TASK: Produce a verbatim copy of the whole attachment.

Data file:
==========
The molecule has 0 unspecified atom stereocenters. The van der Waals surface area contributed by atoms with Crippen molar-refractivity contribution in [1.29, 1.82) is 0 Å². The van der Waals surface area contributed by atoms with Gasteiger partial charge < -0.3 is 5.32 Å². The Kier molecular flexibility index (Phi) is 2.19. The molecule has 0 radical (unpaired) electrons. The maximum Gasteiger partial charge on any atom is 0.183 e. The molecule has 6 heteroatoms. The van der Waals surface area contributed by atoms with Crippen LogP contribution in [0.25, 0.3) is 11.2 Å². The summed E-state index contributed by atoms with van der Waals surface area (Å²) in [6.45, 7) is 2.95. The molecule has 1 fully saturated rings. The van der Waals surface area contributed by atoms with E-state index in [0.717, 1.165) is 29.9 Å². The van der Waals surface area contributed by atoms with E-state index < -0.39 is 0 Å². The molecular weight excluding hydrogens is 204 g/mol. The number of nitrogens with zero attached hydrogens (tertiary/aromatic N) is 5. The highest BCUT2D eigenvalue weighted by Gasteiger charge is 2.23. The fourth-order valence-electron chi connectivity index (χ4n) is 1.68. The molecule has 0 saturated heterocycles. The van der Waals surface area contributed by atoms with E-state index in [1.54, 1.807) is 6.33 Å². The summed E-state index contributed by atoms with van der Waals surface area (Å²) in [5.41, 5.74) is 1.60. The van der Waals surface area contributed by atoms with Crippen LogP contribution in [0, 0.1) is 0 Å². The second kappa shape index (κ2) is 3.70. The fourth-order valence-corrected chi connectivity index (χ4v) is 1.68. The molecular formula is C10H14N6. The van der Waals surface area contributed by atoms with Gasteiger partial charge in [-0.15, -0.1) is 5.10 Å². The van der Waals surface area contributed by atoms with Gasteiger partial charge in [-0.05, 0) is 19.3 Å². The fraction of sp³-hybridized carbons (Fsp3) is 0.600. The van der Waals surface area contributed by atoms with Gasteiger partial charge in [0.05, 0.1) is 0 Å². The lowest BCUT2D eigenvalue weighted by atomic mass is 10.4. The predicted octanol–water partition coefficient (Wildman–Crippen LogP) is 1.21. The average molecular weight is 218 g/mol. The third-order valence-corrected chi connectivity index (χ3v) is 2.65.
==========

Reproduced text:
The molecule has 0 unspecified atom stereocenters. The van der Waals surface area contributed by atoms with Crippen molar-refractivity contribution in [1.29, 1.82) is 0 Å². The van der Waals surface area contributed by atoms with Gasteiger partial charge < -0.3 is 5.32 Å². The Kier molecular flexibility index (Phi) is 2.19. The molecule has 0 radical (unpaired) electrons. The maximum Gasteiger partial charge on any atom is 0.183 e. The molecule has 6 heteroatoms. The van der Waals surface area contributed by atoms with Crippen LogP contribution in [0.25, 0.3) is 11.2 Å². The summed E-state index contributed by atoms with van der Waals surface area (Å²) in [6.45, 7) is 2.95. The molecule has 1 fully saturated rings. The van der Waals surface area contributed by atoms with E-state index in [0.717, 1.165) is 29.9 Å². The van der Waals surface area contributed by atoms with E-state index < -0.39 is 0 Å². The molecular weight excluding hydrogens is 204 g/mol. The number of nitrogens with zero attached hydrogens (tertiary/aromatic N) is 5. The highest BCUT2D eigenvalue weighted by Gasteiger charge is 2.23. The fourth-order valence-electron chi connectivity index (χ4n) is 1.68. The molecule has 0 saturated heterocycles. The van der Waals surface area contributed by atoms with E-state index in [1.54, 1.807) is 6.33 Å². The summed E-state index contributed by atoms with van der Waals surface area (Å²) in [5.41, 5.74) is 1.60. The van der Waals surface area contributed by atoms with Crippen LogP contribution in [0, 0.1) is 0 Å². The second kappa shape index (κ2) is 3.70. The fourth-order valence-corrected chi connectivity index (χ4v) is 1.68. The molecular formula is C10H14N6. The van der Waals surface area contributed by atoms with Gasteiger partial charge in [-0.15, -0.1) is 5.10 Å². The van der Waals surface area contributed by atoms with Gasteiger partial charge in [-0.05, 0) is 19.3 Å². The fraction of sp³-hybridized carbons (Fsp3) is 0.600. The van der Waals surface area contributed by atoms with Gasteiger partial charge in [0.05, 0.1) is 0 Å². The lowest BCUT2D eigenvalue weighted by atomic mass is 10.4. The predicted octanol–water partition coefficient (Wildman–Crippen LogP) is 1.21. The average molecular weight is 218 g/mol. The third-order valence-corrected chi connectivity index (χ3v) is 2.65.